Tuesday Map: The Durand Line

From the Library of Congress (click on the map above to zoom in): On November 12, 1893, Abdur Rahman Khan, and the Foreign Secretary of the Colonial Government of India, Sir Mortimer Durand, agreed to mark the boundary between Afghanistan and British India. The Durand Line cut through Pashtun tribal areas and villages. It was ...

By , a former managing editor of Foreign Policy.
605260_durand_line5.png
605260_durand_line5.png

From the Library of Congress (click on the map above to zoom in):

On November 12, 1893, Abdur Rahman Khan, and the Foreign Secretary of the Colonial Government of India, Sir Mortimer Durand, agreed to mark the boundary between Afghanistan and British India. The Durand Line cut through Pashtun tribal areas and villages. It was a cause of dispute between the governments of Afghanistan and British India and later between Afghanistan and Pakistan.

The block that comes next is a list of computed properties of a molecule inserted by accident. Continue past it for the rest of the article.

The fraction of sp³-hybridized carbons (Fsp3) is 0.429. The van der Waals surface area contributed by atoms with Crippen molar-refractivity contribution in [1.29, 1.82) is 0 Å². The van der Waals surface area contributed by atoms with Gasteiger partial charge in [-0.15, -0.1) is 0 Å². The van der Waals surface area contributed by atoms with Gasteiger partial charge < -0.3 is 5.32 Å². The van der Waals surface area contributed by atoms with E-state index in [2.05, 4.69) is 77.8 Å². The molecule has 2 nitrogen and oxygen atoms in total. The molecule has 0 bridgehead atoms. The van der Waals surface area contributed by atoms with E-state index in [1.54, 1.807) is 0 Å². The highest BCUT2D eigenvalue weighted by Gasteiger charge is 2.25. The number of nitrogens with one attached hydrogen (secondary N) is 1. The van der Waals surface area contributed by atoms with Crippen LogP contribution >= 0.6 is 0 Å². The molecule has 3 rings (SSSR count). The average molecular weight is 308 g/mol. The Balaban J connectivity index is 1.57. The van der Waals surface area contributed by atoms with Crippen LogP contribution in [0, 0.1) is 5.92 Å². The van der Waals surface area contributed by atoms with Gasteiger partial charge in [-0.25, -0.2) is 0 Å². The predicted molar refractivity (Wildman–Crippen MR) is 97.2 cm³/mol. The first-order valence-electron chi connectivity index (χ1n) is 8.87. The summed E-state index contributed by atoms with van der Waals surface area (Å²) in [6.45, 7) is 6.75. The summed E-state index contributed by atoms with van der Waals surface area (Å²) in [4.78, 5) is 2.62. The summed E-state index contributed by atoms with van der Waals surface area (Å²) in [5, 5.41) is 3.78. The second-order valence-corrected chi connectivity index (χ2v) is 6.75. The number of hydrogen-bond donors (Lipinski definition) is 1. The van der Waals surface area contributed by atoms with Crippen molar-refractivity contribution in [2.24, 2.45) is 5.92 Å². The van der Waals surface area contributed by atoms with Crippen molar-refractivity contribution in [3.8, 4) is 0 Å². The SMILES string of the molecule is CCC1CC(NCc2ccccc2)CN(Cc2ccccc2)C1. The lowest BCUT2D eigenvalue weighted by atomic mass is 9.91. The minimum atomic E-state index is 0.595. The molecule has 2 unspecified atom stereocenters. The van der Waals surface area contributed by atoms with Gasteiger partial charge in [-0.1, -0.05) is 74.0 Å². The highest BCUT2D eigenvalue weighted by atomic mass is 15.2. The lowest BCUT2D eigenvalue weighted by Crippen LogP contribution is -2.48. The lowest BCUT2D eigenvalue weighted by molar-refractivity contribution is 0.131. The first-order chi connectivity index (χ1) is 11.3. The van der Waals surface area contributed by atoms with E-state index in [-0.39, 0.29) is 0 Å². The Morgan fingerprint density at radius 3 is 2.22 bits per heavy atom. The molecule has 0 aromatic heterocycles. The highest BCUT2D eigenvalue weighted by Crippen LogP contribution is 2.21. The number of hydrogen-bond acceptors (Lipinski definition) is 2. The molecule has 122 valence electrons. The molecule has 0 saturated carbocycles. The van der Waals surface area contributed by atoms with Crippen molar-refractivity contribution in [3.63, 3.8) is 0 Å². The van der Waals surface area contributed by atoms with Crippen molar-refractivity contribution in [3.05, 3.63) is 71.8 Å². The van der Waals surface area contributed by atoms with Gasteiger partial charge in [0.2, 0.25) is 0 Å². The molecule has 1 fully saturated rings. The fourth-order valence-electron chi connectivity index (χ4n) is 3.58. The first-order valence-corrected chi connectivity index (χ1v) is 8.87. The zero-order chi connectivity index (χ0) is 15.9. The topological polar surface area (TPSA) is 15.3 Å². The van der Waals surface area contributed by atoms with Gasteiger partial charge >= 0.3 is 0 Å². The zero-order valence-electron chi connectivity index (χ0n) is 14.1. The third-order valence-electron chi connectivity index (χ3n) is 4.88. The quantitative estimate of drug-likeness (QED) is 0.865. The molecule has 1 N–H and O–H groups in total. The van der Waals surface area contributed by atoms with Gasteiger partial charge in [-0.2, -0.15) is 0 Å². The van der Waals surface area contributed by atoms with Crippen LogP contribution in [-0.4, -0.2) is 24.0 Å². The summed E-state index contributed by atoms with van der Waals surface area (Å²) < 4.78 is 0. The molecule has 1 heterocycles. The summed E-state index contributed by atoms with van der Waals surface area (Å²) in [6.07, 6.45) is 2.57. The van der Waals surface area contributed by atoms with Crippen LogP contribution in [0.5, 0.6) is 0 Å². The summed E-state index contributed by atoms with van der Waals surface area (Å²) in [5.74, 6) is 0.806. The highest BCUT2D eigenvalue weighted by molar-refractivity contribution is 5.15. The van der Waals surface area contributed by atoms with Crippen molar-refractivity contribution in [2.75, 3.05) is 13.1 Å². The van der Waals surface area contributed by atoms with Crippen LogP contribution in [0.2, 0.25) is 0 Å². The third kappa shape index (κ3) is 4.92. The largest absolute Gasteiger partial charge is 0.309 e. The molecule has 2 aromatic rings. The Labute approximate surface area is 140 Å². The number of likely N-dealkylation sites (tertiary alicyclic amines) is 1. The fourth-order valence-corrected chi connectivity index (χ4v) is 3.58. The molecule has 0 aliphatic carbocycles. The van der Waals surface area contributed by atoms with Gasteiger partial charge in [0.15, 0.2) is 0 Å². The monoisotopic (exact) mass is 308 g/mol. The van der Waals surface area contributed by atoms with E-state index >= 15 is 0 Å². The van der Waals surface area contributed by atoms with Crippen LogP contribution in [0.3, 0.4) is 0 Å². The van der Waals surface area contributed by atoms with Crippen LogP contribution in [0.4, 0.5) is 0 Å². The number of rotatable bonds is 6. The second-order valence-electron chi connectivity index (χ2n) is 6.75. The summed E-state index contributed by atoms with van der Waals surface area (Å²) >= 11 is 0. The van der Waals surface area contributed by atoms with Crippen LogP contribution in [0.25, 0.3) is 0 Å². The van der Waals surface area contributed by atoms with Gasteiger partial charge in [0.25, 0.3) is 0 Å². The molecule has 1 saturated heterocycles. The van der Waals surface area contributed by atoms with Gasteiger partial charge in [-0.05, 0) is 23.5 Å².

My, how times have changed:

ISLAMABAD, Pakistan, Dec. 26 — Faced with a barrage of criticism over incursions into Afghanistan by Pakistan-based Taliban militants and their sympathizers, the Pakistan government said today that it would seal the border with fencing and booby traps.

“The Pakistan Army has been tasked to work out modalities for selectively fencing and mining the Pakistan-Afghanistan border,” Riaz Mohammad Khan, the Pakistani foreign secretary, said at a news briefing in Islamabad, the capital. “These measures will supplement the measures which are already in force.”

To this day, Afghanistan doesn’t recognize the Durand Line.

Blake Hounshell is a former managing editor of Foreign Policy.

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